focus on prevention, not detention
The jail tax proposal puts a disproportionately large amount of the money into building a facility, instead of prevention and treatment programs.
We are on the right track. We are already investing in programs that will stem the flow of people into the jail and make our communities safer. This is where we need to focus our energy:
Ground Response and Coordinated Entry (GRACE).
Electronic Home Monitoring.
Pretrial Risk Assessment. With 60% of people sitting in jail just waiting for trial because they can't afford bail, we need a better system of screening out those who can safely be released until trial -without requiring them to write a check. We cannot build a big jail to fill it with people in poverty.
Reminder notices instead of relying on warrants. These should be sent out before court dates to reduce FTAs (failure to appear).
The Vera Institute Report to Whatcom County recommends numerous alternatives under five main themes:
Reduce unnecessary admissions to the jail;
Reduce unnecessary pretrial detention, create a pretrial release process that is individualized and based on data-driven risk assessments;
Curtail the number of new and outstanding warrants for lower-level charges;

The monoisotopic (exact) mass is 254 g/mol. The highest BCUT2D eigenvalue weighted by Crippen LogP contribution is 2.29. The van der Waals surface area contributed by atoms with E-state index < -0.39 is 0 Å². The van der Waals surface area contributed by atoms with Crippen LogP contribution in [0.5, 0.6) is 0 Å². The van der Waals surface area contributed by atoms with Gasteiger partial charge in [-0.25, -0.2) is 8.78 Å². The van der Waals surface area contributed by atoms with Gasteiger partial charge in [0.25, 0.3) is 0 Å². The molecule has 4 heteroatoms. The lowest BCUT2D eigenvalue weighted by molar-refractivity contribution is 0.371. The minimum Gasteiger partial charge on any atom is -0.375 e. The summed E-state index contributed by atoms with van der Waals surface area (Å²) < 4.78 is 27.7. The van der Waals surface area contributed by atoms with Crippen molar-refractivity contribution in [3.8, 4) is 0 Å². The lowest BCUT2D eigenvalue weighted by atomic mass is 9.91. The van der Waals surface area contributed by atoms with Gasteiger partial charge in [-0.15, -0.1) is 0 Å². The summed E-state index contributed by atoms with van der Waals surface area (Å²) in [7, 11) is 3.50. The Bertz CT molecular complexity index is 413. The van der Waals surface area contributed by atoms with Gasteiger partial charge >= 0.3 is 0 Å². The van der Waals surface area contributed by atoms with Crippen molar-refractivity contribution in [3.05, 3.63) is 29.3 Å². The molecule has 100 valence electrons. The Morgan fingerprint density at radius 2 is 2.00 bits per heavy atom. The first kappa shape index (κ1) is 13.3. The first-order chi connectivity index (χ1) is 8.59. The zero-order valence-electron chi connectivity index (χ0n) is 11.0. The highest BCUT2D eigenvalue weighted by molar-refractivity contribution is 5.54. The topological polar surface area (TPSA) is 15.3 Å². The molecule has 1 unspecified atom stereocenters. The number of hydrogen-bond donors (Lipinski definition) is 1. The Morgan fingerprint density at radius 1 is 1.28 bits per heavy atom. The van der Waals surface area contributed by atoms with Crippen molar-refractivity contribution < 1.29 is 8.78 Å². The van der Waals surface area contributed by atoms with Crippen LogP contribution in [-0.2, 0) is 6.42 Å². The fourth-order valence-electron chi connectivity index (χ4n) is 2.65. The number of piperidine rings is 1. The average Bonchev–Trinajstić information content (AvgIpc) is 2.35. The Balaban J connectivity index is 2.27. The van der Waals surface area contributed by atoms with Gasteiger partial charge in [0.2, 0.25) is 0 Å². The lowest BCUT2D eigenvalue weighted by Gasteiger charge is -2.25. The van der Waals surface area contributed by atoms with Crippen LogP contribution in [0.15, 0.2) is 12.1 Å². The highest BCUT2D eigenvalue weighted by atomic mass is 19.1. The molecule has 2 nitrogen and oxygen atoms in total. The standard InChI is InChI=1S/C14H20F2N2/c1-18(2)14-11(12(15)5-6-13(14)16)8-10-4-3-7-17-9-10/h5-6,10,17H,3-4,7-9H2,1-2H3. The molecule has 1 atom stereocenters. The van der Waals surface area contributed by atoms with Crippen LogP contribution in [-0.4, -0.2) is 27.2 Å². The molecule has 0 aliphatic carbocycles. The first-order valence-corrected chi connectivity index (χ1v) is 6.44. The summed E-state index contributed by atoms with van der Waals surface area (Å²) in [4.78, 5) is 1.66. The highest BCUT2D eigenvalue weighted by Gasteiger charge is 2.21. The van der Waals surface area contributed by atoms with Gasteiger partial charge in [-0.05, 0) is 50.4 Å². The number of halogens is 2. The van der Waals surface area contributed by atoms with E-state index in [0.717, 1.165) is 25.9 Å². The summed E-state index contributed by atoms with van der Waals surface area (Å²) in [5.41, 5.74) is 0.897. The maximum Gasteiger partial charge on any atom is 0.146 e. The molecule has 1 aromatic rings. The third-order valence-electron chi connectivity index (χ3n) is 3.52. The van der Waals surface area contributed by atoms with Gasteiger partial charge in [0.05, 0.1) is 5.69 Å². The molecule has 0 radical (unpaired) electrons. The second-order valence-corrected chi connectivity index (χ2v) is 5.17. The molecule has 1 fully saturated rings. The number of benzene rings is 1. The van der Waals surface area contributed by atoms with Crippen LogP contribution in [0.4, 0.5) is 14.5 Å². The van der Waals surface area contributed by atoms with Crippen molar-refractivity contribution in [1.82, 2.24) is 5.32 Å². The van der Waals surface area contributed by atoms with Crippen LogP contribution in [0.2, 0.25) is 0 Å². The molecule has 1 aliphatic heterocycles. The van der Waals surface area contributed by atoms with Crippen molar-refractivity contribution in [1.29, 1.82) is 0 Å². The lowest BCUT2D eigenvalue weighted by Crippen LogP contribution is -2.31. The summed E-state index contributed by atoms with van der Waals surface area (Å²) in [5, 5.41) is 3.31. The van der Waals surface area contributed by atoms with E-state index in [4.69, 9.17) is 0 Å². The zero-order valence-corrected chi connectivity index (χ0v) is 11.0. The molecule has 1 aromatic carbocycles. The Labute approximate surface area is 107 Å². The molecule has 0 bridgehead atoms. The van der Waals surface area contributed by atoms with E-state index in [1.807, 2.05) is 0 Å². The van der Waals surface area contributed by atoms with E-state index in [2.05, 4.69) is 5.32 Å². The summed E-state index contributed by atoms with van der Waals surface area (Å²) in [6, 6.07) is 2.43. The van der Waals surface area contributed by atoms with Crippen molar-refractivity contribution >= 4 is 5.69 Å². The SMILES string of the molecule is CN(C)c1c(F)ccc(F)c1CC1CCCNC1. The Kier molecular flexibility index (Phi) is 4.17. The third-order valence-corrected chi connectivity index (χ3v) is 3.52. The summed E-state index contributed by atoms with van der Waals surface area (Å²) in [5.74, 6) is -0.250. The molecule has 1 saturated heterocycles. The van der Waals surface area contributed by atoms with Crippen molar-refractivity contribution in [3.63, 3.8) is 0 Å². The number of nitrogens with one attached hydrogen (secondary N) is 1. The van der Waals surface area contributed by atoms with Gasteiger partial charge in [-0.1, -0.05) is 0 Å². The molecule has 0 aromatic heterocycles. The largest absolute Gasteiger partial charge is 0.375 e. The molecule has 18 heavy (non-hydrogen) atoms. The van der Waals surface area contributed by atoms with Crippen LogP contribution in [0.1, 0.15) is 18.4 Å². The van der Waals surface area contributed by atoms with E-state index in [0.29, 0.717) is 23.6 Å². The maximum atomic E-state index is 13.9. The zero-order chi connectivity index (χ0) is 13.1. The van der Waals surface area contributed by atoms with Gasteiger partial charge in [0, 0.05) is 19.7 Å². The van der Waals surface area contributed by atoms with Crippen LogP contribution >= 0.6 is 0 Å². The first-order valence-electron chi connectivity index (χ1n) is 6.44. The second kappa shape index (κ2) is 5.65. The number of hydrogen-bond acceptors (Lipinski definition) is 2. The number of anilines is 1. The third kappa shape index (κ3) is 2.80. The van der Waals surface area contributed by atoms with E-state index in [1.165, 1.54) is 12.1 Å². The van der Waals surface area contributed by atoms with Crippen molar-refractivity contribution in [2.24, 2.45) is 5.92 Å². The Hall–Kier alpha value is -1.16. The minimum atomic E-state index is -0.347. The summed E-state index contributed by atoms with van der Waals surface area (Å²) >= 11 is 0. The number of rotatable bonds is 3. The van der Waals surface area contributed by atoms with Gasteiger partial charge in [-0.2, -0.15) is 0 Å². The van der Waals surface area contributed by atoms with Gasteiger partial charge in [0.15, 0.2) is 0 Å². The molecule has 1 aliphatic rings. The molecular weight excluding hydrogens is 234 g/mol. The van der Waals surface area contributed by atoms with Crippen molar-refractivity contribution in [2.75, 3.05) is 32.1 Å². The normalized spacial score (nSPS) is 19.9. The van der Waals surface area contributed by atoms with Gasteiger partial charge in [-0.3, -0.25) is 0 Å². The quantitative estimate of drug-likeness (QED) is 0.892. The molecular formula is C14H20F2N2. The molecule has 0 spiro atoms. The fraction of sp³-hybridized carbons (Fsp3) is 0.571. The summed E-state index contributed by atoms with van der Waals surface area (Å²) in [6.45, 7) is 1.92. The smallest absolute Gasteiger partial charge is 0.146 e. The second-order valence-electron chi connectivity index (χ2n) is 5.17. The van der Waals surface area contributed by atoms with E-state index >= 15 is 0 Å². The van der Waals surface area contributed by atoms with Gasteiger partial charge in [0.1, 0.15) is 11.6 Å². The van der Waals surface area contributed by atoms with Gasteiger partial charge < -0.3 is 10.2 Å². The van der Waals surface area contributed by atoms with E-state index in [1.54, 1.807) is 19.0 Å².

Develop a caseflow management plan to reduce time to disposition and shorten defendant's length of stay in the jail;
Create oversight and accountability mechanisms to ensure successful and sustained jail population reduction.
There are better ways to build safe communities.
Check out these innovative programs highlighted in the latest Vera Report.
Santa Barbara Community Sobering Center
"Santa Barbara, California established the Santa Barbara Community Sobering Center as an alternative to jail for people detained for being intoxicated in public and driving under the influence of alcohol within city limits. The center, run by a local non-profit called Threshold to Recovery, is open 24 hours, holds people for a minimum of four hours, and both police and hospital staff can refer people to the center. While the sobering center allows people to avoid being booked into jail, it does not mean people are free from a citation or, when necessary, prosecution. Evaluations of sobering centers have been positive, and a 2005 report found the Santa Barbara initiative saved the county $47,400 in a one-year period. A study of a similar sobering center in Grand Rapids, Michigan found the center saved taxpayers more than $280,000 annually."